Interview – Sam Strike

Out of the working class town of Southend-on-Sea in Essex, England, Sam Strike is a up and coming actor who takes nothing for granted. At 24 years of age, Strike has already been a part of the longstanding British Soap Opera EastEnders among other television series/films, and in 2017 takes on the opposing role of Jedidiah Sawyer/Jackson in Leatherface. Portraying a young Leatherface, Strike’s performance interjects a new twist to The Texas Chainsaw Massacre saga that will surprise naysayers and have the believers cheering. Recently we caught up with the busy actor to talk his career in entertainment, the work behind Leatherface, appearing on the hot new Netflix series Mindhunter, and much more. – You began your career in acting in feature films and television just a few years ago and have been involved in various projects since. What has the ride been like thus far as your career in cinema takes off?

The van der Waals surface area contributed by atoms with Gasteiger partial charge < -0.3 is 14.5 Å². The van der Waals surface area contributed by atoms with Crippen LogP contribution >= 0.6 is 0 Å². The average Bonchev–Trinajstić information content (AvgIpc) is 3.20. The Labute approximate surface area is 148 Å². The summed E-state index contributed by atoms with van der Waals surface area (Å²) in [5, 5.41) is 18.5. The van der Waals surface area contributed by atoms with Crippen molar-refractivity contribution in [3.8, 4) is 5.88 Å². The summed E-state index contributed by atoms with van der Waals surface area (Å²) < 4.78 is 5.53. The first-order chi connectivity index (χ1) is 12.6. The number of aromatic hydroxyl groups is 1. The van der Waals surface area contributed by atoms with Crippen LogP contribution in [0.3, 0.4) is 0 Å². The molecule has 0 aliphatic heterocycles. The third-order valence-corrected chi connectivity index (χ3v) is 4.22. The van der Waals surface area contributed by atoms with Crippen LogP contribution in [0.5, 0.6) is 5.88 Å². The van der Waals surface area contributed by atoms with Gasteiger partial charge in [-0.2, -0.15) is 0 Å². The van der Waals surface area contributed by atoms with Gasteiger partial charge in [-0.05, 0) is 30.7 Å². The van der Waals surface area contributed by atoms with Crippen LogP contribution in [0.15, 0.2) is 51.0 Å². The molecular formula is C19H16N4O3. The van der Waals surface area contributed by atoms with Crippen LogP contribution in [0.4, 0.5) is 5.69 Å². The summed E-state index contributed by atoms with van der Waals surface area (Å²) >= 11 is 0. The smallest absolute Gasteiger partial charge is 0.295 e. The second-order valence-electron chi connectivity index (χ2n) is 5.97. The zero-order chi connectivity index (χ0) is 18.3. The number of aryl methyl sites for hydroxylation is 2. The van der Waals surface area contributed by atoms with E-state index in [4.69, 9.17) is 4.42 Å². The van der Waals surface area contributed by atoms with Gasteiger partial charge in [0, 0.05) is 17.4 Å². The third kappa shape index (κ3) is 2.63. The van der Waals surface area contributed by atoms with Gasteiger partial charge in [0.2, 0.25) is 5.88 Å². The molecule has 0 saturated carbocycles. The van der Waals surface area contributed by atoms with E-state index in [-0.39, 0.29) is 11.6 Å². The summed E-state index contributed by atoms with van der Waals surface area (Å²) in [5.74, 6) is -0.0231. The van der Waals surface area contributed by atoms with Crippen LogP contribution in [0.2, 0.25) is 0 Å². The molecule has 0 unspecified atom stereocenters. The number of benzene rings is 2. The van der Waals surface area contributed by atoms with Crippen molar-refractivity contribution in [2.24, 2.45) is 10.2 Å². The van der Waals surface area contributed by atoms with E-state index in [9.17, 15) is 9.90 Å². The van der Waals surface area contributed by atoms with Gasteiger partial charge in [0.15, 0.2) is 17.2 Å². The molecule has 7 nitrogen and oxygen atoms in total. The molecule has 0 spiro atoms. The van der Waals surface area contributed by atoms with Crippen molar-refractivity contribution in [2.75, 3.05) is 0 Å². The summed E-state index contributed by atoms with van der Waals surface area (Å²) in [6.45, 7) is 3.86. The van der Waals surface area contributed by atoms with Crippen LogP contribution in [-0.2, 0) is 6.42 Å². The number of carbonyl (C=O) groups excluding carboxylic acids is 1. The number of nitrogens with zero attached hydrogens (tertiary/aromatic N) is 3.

Sam Strike – I am constantly putting it into perspective of how fortunate I have been. I don’t mean that in a way of being lucky, I think to be lucky is to be lazy. There is an element of luck involved, but you do have to commit. I think a lot of British actors who work in America are from almost aristocratic backgrounds. I didn’t have terrible upbringing, but I am from a relatively working class town. Then I get to work with people like David Fincher and such, you have to pinch yourself and say, “Wow, I am from Southend-on-Sea and get to do stuff like this for a living.” It is absolutely mind blowing! 

Hereford Films – It has to be exciting! Interestingly enough, your first role in a feature film came with 2010’s Stitches. Now you take a lead role in 2017’s Leatherface. Do you enjoy working within the Horror genre?  

Sam Strike – I do. It is not so much the medium of Horror that attracts me, it is if the role is good. If it happens to be in a Horror format then great! I am a Horror fan though. – In Leatherface, you take on the role as Jackson, and the audience really get to intimately see the transformation from a very human character into a monster. What was it like for you to bring this character to life?